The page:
Relationship marketing in a conceptual context developed during the 1980s. The concept emerged as an alternative to the then prevailing transactional view of marketing, because of the realization that many exchanges particularly in the service industry were mostly relational in nature rather than transactional (Berry, 1983; Dwyer et al.,1987; Gronroos, 1994; Gummesson, 1994; Sheth & Parvatiyar, 2000). Within the context of a banking setting, relationship marketing have been defined as, “the activities carried out by banks in order to attract, interact with, and retain more profitable or high net-worth customers” (Walsh et al., 2004 p. 469). Therefore, the objective of relationship marketing can be identified as increasing the profitability of the customer while ensuring the provision of a better service to the customers. A number of studies with their empirical findings established the positive association between relationship marketing strategies and effective business performance (e.g. Naidu et al., 1999; Palmatiyar & Gopalakrishna, 2005).

In the marketing of banks, relationship marketing have attained a significant position (Holland, 1994; Stone et al., 1996). In respect of banking services, Keltner, (1995) observed that German banks as compared to the American banks have been able to maintain a consistency in their market position during the 1980s and early 1990s by following the principles of relationship marketing concept. Nevertheless, it is important to understand that relationship marketing by itself will not automatically result in stronger customer relationships. When the financial institution follows the principle of relationship marketing, the customers will exhibit different levels of closeness in their relationship with the banks, which could strengthen the ties between the bank and its customers (Berry, 1995; Liljander & Strandvik, 1995). Relationship marketing strategies will become more attractive when they are made to enhance the perceived benefits of engaging in relationships (O'Malley & Tynan, 2000). However, O'Laughlin et al., (2004) argued that not all customers will like to engage in relationships with banks. The authors further argue that close customer relationships in banks are rare and the relationships are weakened by the increase in the proliferation of Internet and other self-service technologies. Several scholars studied customer satisfaction in the banking industry in detail (Ahmad, 2002). These studies focused on the integration of customer management with customer services and optimization of customer relations (James, 2004). Before the role of relationship marketing in investment banking is reviewed, the following section reviews the desired level of relationship outcomes, customer satisfaction and customer loyalty aspects as they apply in the context of banking in general.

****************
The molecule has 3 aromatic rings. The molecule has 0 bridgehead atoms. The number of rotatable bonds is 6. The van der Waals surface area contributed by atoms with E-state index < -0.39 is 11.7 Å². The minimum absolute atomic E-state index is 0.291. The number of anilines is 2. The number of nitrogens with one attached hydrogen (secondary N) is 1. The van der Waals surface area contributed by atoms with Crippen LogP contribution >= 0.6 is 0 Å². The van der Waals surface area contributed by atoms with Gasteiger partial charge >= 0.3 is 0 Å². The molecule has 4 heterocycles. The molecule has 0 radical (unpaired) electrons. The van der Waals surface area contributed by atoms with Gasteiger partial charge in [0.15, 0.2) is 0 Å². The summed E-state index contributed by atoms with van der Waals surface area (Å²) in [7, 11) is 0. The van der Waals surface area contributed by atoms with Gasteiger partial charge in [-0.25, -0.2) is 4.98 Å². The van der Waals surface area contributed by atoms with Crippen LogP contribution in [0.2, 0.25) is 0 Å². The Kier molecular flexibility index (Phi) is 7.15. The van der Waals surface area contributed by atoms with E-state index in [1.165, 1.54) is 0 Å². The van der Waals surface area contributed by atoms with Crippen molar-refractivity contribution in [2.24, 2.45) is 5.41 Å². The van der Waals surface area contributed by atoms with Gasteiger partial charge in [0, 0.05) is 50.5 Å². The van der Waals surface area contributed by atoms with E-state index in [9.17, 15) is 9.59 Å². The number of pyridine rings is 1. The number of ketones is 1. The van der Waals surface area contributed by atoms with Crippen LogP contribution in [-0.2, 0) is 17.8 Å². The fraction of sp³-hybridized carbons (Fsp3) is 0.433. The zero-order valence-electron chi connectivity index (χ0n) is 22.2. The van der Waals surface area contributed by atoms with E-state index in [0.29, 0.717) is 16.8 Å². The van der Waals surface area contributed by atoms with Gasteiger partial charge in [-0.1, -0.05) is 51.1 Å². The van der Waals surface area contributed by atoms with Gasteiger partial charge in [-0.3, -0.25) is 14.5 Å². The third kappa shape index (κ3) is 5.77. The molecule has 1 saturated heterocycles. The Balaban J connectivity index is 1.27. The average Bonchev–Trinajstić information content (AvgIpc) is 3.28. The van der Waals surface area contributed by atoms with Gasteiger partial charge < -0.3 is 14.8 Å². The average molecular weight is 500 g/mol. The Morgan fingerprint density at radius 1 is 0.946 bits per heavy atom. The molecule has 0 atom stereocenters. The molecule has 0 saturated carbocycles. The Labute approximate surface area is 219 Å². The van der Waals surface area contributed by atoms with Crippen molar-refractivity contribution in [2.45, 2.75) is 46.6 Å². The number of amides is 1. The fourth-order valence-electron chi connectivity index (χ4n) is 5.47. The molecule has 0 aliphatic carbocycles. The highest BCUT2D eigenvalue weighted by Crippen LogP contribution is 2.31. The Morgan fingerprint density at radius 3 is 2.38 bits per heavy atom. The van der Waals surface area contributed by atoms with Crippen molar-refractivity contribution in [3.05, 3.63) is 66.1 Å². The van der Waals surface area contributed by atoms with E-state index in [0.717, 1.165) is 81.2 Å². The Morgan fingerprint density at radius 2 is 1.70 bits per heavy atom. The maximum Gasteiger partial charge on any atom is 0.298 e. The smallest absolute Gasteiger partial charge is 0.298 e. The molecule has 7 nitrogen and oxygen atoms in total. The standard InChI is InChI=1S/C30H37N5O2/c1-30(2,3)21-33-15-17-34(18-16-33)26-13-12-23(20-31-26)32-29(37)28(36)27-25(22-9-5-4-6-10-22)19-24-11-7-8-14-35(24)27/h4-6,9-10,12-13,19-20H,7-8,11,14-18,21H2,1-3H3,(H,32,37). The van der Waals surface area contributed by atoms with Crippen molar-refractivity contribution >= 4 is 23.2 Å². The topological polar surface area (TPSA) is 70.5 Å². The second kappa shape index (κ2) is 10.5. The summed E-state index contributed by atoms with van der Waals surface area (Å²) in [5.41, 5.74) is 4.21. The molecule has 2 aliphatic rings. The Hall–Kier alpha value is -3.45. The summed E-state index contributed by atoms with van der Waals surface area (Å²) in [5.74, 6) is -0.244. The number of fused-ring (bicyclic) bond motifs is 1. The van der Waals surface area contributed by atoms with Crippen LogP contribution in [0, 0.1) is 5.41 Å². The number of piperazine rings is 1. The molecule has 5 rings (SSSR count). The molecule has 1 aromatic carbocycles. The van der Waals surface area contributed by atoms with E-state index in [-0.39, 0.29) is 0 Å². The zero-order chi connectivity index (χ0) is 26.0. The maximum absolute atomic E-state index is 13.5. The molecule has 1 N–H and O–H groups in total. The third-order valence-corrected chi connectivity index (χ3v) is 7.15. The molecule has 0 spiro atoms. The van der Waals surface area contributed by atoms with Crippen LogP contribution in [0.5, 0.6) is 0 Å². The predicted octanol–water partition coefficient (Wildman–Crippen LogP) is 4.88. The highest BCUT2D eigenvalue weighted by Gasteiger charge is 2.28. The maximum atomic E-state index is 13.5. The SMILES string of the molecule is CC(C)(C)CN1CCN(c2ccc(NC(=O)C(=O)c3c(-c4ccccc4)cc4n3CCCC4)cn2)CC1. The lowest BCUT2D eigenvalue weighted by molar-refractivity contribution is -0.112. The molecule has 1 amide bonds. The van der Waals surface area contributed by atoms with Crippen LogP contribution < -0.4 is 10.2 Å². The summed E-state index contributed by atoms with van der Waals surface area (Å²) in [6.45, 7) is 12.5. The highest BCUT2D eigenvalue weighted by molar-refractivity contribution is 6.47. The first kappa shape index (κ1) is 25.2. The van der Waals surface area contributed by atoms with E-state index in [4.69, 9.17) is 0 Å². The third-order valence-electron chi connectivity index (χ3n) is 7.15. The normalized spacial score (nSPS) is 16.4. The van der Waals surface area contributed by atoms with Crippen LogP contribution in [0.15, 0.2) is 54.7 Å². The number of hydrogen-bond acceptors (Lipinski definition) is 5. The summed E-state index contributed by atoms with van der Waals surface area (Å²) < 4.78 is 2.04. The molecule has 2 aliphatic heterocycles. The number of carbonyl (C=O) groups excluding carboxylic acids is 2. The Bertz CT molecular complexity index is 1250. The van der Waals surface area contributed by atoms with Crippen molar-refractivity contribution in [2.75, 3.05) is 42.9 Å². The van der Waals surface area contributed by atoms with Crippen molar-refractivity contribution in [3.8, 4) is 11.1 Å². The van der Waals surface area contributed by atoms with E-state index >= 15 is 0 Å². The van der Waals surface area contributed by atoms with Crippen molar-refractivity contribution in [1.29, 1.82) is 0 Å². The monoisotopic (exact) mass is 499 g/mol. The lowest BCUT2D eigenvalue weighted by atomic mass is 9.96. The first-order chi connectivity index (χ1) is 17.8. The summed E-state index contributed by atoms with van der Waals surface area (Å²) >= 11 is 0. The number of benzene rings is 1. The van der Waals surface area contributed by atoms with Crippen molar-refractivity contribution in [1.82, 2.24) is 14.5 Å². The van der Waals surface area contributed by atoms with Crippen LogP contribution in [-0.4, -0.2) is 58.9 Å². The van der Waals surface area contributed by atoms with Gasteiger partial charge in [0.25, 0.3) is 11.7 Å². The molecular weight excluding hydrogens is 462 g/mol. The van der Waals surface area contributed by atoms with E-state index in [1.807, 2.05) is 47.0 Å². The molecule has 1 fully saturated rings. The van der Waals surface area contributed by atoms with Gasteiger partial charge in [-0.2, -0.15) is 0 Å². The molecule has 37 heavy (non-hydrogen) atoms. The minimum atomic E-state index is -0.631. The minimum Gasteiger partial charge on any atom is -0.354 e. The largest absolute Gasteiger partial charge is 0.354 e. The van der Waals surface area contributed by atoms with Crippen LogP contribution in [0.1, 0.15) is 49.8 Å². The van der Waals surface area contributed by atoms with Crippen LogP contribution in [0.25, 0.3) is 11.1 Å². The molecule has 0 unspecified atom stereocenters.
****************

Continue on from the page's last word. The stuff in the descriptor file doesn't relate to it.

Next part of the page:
2.4 Customer Relationship and Satisfaction

Customer orientation and satisfaction is identified to be one of the basic tenets of relationship marketing. Saxe & Weitz, (1982) argued that sales personnel who are customer oriented always strive to improve the customer satisfaction on a long-term basis. Subsequent research have shown that a firm’s relationship with its customers is influenced more by the customer orientation (Clark, 1997; Yavas et al., 2004). On the study of customer satisfaction in the field of marketing of financial services, it was observed that while customer oriented employees are able to evolve positive influence, sales oriented employees could develop only a negative impact on customers’ relationship satisfaction (Bejou et al., 1998). Customer relationship quality and customer relationship satisfaction are the customer evaluation measures normally used to reflect transactional and relational types of exchanges (Bejou et al., 1996; Crosby et al., 1990; Lang & Colgate, 2003; Abdul-Muhmin, 2002; Rosen & Surprenant, 1998). Research established a positive relationship between service quality and satisfaction in the banking sector (Ennew & Binks, 1999; Jamal & Naser, 2002; Ting, 2004). However, the constructs in this context are highly correlated and sometimes it might become difficult to separate them to transactional interactions. This have been found to be even more difficult from a relational perspective. Therefore, it can be stated that in long-term relationships of banks with customers, perceived service quality and satisfaction are likely to be merged into one phenomenon, which helps in an overall evaluation of relationship satisfaction.